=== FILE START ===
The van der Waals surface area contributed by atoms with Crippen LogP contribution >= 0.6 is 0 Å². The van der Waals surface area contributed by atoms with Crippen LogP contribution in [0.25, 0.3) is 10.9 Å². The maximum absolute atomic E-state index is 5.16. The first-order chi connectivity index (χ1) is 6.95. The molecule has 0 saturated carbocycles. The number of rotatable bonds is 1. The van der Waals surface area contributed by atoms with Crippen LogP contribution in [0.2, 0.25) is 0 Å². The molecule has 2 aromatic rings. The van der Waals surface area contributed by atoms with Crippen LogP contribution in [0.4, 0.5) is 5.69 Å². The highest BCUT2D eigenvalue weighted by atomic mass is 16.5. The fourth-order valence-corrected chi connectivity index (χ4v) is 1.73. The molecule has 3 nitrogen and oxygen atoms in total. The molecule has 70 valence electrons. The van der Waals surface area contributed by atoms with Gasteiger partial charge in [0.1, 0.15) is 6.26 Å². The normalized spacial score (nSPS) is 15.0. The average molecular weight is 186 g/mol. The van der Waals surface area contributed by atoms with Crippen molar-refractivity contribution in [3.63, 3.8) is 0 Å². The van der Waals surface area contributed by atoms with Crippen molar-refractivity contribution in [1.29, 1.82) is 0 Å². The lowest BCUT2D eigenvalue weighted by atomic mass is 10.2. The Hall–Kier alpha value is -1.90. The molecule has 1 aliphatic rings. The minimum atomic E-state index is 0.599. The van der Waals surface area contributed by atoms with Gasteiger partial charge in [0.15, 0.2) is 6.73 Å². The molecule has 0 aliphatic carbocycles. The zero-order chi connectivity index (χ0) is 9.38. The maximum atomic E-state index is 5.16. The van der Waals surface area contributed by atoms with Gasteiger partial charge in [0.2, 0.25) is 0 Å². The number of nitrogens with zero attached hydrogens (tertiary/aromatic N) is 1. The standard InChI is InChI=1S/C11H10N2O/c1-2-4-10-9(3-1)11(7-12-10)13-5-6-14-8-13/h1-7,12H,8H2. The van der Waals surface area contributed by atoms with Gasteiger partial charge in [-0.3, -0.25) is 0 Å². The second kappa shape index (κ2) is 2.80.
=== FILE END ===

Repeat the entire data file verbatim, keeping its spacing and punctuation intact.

The van der Waals surface area contributed by atoms with Crippen LogP contribution >= 0.6 is 0 Å². The van der Waals surface area contributed by atoms with Crippen LogP contribution in [0.25, 0.3) is 10.9 Å². The maximum absolute atomic E-state index is 5.16. The first-order chi connectivity index (χ1) is 6.95. The molecule has 0 saturated carbocycles. The number of rotatable bonds is 1. The van der Waals surface area contributed by atoms with Crippen LogP contribution in [0.2, 0.25) is 0 Å². The molecule has 2 aromatic rings. The van der Waals surface area contributed by atoms with Crippen LogP contribution in [0.4, 0.5) is 5.69 Å². The highest BCUT2D eigenvalue weighted by atomic mass is 16.5. The fourth-order valence-corrected chi connectivity index (χ4v) is 1.73. The molecule has 3 nitrogen and oxygen atoms in total. The molecule has 70 valence electrons. The van der Waals surface area contributed by atoms with Gasteiger partial charge in [0.1, 0.15) is 6.26 Å². The normalized spacial score (nSPS) is 15.0. The average molecular weight is 186 g/mol. The van der Waals surface area contributed by atoms with Crippen molar-refractivity contribution in [3.63, 3.8) is 0 Å². The van der Waals surface area contributed by atoms with Crippen molar-refractivity contribution in [1.29, 1.82) is 0 Å². The lowest BCUT2D eigenvalue weighted by atomic mass is 10.2. The Hall–Kier alpha value is -1.90. The molecule has 1 aliphatic rings. The minimum atomic E-state index is 0.599. The van der Waals surface area contributed by atoms with Gasteiger partial charge in [0.15, 0.2) is 6.73 Å². The molecule has 0 aliphatic carbocycles. The zero-order chi connectivity index (χ0) is 9.38. The maximum atomic E-state index is 5.16. The van der Waals surface area contributed by atoms with Gasteiger partial charge in [0.2, 0.25) is 0 Å². The number of nitrogens with zero attached hydrogens (tertiary/aromatic N) is 1. The standard InChI is InChI=1S/C11H10N2O/c1-2-4-10-9(3-1)11(7-12-10)13-5-6-14-8-13/h1-7,12H,8H2. The van der Waals surface area contributed by atoms with Gasteiger partial charge in [-0.3, -0.25) is 0 Å². The second kappa shape index (κ2) is 2.80.